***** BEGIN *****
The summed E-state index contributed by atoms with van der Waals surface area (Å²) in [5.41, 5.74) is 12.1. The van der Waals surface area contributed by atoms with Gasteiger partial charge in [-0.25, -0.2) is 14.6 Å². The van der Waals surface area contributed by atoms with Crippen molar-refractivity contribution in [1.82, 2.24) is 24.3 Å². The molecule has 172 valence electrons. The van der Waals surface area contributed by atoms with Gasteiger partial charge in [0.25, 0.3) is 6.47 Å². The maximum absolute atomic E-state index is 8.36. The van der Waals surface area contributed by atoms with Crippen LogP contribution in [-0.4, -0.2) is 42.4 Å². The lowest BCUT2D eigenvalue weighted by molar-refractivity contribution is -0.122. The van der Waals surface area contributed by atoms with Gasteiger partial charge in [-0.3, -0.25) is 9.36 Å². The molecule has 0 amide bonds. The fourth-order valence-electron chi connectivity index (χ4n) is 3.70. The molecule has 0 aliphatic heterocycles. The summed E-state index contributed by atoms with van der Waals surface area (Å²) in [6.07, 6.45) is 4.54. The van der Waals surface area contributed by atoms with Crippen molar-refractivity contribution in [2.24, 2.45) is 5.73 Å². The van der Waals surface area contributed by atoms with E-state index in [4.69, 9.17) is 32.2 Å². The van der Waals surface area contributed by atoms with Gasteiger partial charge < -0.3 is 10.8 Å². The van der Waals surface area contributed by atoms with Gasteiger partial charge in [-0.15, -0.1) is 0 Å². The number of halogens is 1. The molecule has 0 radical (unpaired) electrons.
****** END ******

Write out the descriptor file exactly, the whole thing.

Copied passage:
The summed E-state index contributed by atoms with van der Waals surface area (Å²) in [5.41, 5.74) is 12.1. The van der Waals surface area contributed by atoms with Gasteiger partial charge in [-0.25, -0.2) is 14.6 Å². The van der Waals surface area contributed by atoms with Crippen molar-refractivity contribution in [1.82, 2.24) is 24.3 Å². The molecule has 172 valence electrons. The van der Waals surface area contributed by atoms with Gasteiger partial charge in [0.25, 0.3) is 6.47 Å². The maximum absolute atomic E-state index is 8.36. The van der Waals surface area contributed by atoms with Crippen LogP contribution in [-0.4, -0.2) is 42.4 Å². The lowest BCUT2D eigenvalue weighted by molar-refractivity contribution is -0.122. The van der Waals surface area contributed by atoms with Gasteiger partial charge in [-0.3, -0.25) is 9.36 Å². The molecule has 0 amide bonds. The fourth-order valence-electron chi connectivity index (χ4n) is 3.70. The molecule has 0 aliphatic heterocycles. The summed E-state index contributed by atoms with van der Waals surface area (Å²) in [6.07, 6.45) is 4.54. The van der Waals surface area contributed by atoms with Crippen molar-refractivity contribution in [2.24, 2.45) is 5.73 Å². The van der Waals surface area contributed by atoms with E-state index in [4.69, 9.17) is 32.2 Å². The van der Waals surface area contributed by atoms with Gasteiger partial charge < -0.3 is 10.8 Å². The van der Waals surface area contributed by atoms with Gasteiger partial charge in [-0.15, -0.1) is 0 Å². The number of halogens is 1. The molecule has 0 radical (unpaired) electrons.